The Key to Failure — Trying to Please Everybody

Brad G. Philbrick
3 min readDec 7, 2020

Trying to please everyone, I venture to guess, is the number one reason for failure. Why? You cannot do it. Nobody can.

Now we embark upon the holiday season. We seek out the perfect gift for our loved ones, for friends, perhaps for colleagues, and the boss. Mind you, the boss, too, contemplates what seasonal presents should he or she bestow on the organization’s team members.

We learned to try to please everyone from childhood. We first knew to please our parents; then it went to school teachers, neighbors, and friends. Then we had to satisfy our priests, rabbis, or pastors.

We are entering the world of work, its pleasing customers, colleagues, and bosses. We seek to work harder at engaging everyone positively, because now as adults, it seems we can’t please everybody. Often too, it is not enough, and for some, never enough. We end up digging ourselves a hole trying to please.

Bill Cosby, a renowned comedian, and actor, is known to say, “I don’t know the key to success, but the key to failure is trying to please everybody.”

Rick Nelson, an American rock star, learned the hard way that trying to please everyone does not work. Rick Nelson failed at the Madison Square Gardens concert. No one liked his music. Music fans did not recognize him, so much so that they booed him off the stage. He wrote a song in the early ’70s to share his experience.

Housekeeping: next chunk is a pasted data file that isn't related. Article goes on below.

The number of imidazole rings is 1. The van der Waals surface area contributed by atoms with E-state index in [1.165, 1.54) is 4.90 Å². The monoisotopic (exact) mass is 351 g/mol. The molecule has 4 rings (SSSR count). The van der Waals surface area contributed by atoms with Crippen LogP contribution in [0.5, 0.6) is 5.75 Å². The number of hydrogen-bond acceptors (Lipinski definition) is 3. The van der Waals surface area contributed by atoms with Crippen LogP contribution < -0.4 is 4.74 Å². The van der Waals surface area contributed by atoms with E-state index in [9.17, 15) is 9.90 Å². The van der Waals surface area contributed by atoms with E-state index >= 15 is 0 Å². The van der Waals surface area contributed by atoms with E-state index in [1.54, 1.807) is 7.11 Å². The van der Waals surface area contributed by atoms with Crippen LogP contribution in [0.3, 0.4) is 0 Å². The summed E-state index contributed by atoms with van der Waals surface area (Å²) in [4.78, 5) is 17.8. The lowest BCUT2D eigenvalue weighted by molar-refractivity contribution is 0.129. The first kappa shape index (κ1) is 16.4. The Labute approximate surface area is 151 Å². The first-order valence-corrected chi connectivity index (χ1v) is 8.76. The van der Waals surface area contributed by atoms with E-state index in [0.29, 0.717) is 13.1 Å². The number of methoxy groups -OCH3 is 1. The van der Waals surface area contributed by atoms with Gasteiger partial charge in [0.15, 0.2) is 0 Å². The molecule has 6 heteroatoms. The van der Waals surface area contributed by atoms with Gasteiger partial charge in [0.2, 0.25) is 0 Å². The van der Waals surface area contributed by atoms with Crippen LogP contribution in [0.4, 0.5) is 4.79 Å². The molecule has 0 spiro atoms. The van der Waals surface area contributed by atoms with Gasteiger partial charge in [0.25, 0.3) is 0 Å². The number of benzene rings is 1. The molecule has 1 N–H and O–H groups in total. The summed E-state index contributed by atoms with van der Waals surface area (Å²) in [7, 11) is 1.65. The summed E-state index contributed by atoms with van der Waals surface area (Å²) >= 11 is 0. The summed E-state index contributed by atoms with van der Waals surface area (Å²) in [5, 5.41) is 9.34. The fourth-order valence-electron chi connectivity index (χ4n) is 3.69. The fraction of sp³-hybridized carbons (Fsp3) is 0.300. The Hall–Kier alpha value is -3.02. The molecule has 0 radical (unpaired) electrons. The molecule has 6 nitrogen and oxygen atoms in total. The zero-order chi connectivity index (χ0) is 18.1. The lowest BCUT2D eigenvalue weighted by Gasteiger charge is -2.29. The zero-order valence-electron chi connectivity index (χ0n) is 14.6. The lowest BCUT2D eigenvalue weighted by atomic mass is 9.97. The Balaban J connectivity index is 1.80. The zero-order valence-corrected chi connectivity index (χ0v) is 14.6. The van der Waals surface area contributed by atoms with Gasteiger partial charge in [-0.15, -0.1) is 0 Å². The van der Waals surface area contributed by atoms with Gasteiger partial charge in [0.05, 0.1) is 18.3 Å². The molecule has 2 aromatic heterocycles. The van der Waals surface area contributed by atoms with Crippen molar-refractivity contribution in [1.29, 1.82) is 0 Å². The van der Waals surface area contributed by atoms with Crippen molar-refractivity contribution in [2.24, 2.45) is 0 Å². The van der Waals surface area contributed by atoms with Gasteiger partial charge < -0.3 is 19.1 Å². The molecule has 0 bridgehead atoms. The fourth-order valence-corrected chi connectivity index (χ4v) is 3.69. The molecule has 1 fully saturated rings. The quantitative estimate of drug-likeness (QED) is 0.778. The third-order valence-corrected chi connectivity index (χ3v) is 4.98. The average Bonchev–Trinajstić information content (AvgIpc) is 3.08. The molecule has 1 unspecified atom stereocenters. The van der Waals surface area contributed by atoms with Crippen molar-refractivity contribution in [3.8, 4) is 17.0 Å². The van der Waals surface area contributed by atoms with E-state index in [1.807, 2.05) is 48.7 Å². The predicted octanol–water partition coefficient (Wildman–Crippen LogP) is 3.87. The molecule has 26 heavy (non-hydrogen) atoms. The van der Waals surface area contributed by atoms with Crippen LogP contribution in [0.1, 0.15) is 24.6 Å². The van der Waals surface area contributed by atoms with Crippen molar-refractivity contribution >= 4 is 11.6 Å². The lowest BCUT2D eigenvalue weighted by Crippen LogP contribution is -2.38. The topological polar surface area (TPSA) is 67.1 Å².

Played them all the old songs, thought that’s why they came
No one heard the music, we didn’t look the same
I said hello to “Mary Lou,” she belongs to me
When I sang a song about a honky-tonk, it was time to leave

But it’s all right now; I learned my lesson well.
You see, ya can’t please everyone, so ya got to please yourself

The strangest part of pleasing everyone is the more generous our attempt to please others, gain their applause, their gratitude, their favor, keep them laughing, and earn their respect, the more we fail. Why? We never come to a relationship with these people. These acts appear only in the moment; it’s never for the long run. It is like Ricky Nelson’s concert appearance at Madison Square Garden fifty years ago.

Remember this. It is not your duty to make another person happy, nor is it in your power to do so. Similarly, it is not another’s person’s duty to make you happy, nor is it in his or her ability to do so.

First, please yourself. Everyone needs to make themselves whole and happy. You cannot make another happy until you are satisfied with yourself first. Seek happiness from within, not seeking happiness in receiving acknowledgment from others. Happiness is not outside of you; again, it comes from within.

Let yourself become happy in the pursuit of your goals and dreams. Happiness is in the quest. Do not focus on failures or falling short.

Many fall victim to the demands of society. Society loves to place conditions on all of us. Culture and the business world always remind us that we cannot be happy unless we are thin, buff, eat at upscale restaurants, wear fine clothes, and drive luxury cars. For some, that becomes a burden and leads to unhappiness. So once again, happiness comes from within. Happiness exists only when individuals rule our inner things, while sadness exists when the external rules the inner. Live from your internal foundation, and then you will find that all is well.



Brad G. Philbrick

Brad earned a B.S. degree in Pharmacy from North Dakota State University in Fargo, ND.